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Real Life "Kerbalisms"


Lisias
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Lev Golovin's rocketplane projects (1930s-early 1940s)

https://translate.google.com/translate?hl=ru&sl=ru&tl=en&u=http://armedman.ru/samoletyi/1937-1945-samoletyi/istrebitel-raketoplan-lva-golovina-sssr.html

Spoiler

golovin-1.jpg

golovin-3.jpg

Interceptor. Starts from the truck-based erector-launcher with solid booster, lands by chute (whole craft).
No guns, attacks by ramming, 2..3 attempts per flight. The later version with has a gun.

Length 3 m, wingspan 1.75 m, wing area 1 m2, launch mass 250 kg,  thrust 1 000 kgf, speed 1060 km/h, altitude 7.5 km

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1 hour ago, DunaManiac said:

MOAR Fins, as they say.

Nah, they forgot to change control point from the payload to the booster. I'd bet the navball was minimized for screenshots.

(this is the accident they installed the gyros upside down, isn't it?)

Edited by Meecrob
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8 hours ago, Meecrob said:

Nah, they forgot to change control point from the payload to the booster. I'd bet the navball was minimized for screenshots.

(this is the accident they installed the gyros upside down, isn't it?)

Yeah, they actually hammered in at least one accelerometer upside-down. The kerbal equivalent would be the probe core installed upside down *whistles innocently*

My mind expected some lag on impact as the Matrix processes the explosion....

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2 hours ago, cubinator said:

Please tell me they didn't have to sit in it...like that...

I suspect that the interior of the forward module would be appropriately inverted from its current position:

original.jpg

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The Soyuz habitat already has a round EVA hatch. Also it's the only way to get in/get out of the ship.
Why add a square hatch below.

CoM makes it unstable.

Why should it have the LEO service module with < 1 km/s of delta-V.

What is this biconical thing below, surrounded by the spherical tanks?

Why any the early lunar program included several (four ?) dockings and LK lander?

How should they take seats when the seats are on ceiling?

The picture depicts some 200x amateur "project", not a real space project.

Actually, the Soyuz with its habitat looks very similar to the early Apollo D-2 project and probably was designed with possible direct ascent in head, so the Soyuz habitat looks like a ready-to-use lunar compartment.
But it would never be overturned.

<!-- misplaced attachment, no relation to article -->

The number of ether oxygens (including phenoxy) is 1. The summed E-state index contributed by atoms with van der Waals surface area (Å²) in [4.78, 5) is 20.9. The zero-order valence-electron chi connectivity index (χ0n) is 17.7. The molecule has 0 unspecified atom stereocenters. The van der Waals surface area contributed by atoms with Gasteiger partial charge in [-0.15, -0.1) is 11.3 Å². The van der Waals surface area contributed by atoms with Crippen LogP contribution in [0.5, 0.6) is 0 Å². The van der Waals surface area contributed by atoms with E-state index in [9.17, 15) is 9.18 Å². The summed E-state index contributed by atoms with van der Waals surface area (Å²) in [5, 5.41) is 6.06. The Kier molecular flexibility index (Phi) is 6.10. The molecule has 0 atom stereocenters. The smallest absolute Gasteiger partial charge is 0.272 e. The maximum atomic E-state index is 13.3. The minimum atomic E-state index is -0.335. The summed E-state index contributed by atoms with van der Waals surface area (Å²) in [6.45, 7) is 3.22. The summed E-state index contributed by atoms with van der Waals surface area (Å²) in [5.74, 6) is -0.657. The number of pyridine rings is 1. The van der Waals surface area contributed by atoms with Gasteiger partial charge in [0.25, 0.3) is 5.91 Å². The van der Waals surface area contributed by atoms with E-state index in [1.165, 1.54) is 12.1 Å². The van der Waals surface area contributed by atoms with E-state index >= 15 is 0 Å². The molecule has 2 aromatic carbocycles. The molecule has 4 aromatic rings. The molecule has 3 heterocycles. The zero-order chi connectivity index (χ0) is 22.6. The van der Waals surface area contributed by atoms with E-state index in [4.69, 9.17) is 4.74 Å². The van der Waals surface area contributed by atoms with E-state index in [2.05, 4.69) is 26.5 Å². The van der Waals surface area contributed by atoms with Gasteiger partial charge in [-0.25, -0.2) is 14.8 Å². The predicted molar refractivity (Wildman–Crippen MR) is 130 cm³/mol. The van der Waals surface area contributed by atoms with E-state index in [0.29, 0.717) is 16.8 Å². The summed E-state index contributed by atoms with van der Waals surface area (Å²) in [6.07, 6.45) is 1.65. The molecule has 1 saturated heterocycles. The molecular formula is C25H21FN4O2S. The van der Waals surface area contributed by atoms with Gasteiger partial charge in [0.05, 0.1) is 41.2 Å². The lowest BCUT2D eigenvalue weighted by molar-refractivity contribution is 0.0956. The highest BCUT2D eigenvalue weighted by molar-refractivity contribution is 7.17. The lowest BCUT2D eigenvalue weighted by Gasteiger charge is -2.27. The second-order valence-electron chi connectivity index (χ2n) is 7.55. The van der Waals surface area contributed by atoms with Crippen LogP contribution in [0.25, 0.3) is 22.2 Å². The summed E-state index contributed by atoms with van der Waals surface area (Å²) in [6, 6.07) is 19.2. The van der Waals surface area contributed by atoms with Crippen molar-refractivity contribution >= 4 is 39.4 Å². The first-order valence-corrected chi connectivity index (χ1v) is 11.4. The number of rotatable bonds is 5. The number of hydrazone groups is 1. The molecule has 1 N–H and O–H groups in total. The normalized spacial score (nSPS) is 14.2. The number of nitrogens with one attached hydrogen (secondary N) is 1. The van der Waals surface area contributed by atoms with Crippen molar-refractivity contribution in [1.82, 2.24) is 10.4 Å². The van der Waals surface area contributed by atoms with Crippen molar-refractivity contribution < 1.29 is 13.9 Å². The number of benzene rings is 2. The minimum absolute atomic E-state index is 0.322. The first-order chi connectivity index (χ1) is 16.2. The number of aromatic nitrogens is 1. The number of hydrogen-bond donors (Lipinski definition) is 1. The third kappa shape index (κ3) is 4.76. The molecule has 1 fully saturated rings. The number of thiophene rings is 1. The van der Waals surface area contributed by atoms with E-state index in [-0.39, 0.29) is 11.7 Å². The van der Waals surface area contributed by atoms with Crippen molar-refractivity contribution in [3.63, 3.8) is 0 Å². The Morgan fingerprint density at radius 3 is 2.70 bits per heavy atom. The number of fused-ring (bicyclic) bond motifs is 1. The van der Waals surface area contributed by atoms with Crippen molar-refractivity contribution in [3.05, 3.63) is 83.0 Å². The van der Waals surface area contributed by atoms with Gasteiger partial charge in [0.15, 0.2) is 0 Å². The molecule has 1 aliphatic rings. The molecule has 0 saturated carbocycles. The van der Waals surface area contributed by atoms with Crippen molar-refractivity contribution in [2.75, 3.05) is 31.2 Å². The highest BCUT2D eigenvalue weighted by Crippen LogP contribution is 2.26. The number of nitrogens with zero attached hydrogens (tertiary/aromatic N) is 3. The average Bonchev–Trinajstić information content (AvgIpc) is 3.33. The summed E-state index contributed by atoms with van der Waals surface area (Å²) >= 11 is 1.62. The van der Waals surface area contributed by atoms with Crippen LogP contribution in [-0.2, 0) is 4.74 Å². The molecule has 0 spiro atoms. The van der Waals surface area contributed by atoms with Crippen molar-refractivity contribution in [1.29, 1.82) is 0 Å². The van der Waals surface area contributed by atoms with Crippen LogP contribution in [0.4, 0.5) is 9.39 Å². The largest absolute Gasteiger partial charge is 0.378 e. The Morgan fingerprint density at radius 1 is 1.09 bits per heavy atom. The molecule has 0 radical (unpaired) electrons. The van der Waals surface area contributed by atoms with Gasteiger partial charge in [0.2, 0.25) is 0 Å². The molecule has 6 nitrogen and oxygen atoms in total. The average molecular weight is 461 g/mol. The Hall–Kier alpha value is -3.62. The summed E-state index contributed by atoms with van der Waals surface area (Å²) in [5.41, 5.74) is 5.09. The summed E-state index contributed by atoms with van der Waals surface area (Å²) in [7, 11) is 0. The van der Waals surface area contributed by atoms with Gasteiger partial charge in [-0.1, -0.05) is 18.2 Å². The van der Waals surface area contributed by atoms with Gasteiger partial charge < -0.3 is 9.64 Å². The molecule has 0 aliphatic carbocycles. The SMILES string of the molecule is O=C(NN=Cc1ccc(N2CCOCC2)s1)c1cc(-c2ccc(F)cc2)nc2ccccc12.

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1 hour ago, DDE said:

I suspect that the interior of the forward module would be appropriately inverted from its current position:

That's a relief. For a moment, I thought that their toilets would be on the ceiling. Oh, wait....

 

1 hour ago, kerbiloid said:

The picture depicts some 200x amateur "project", not a real space project

This is what I initially though, but them I found this on the the site from where the poster came:

19k_components_1.jpg

The renderings are artistic, but the project really existed. The internals of some modules would need to be reconfigured, or at least on-the-fly reconfigurable.

Interesting enough, this approach would required two 21k tanker ship, launched separately, that would require a docking in orbit for refuelling.

So, if a docking in orbit would be unavoidable (and the cosmonauts would be dead the same as the astronauts if the docking fails or the tank ship is lost on the launch on by malfunction), the Apollo approach had the merit of saving two launching vehicle, doing the same job that the soviets was planning to do with three!

Quote

For example, the 19K expeditionary complex would stay on the ground until both 21K tankers were safely in orbit and ready to re-fuel it in orbit, while the aborted launch or docking of the crew with the 19K vehicle could theoretically be repeated with a backup L3 vehicle.

 

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IDK how, but nobody has mentioned the OTHER soviet moon rocket (sadly it never left the drawing board). The UR-700.

Just like in Kerbal, they wanted to use fuel cross-feed. Just like in Kerbal, it seems to have been created at a time when they did not have the tooling to simply "make a wider cylindrical fuel tank" instead of clustering smaller tanks and engines. It even had a proposed nuclear variant that would have been able to put 700 tons in LEO. IIRC, it was fueled by hypergolic fuels, so you also get the "infinite restarts" found in KSP.

Having a hard time linking the picture from Wikipedia, but there's a model of it in a picture if you follow the link. Thing's crazy.

https://en.wikipedia.org/wiki/Universal_Rocket#UR-700

Also found on Astronautix here: http://www.astronautix.com/u/ur-700m.html

Edited by SciMan
more info
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The picture is overturned. They just docked to the Moon from below with that grappling unit.

I can prove it. Look, they were ascending from the Earth up, flied to the Moon up, so where should be at the end? Yes, below the Moon.

So. if rotate the picture 180°, the ship is its natural position.

Edited by kerbiloid
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(Allegebily) Spencer Heath, testing his Paragon variable pitch proppeler.

1922.jpg

Bill Kerman is proud.

Source : http://www.douglas-self.com/MUSEUM/TRANSPORT/helica/helica.htm (with a lot more contraptions of this kind)

Emphasis to the parking brakes! :)

Edited by Lisias
Freaking auto-correctors.
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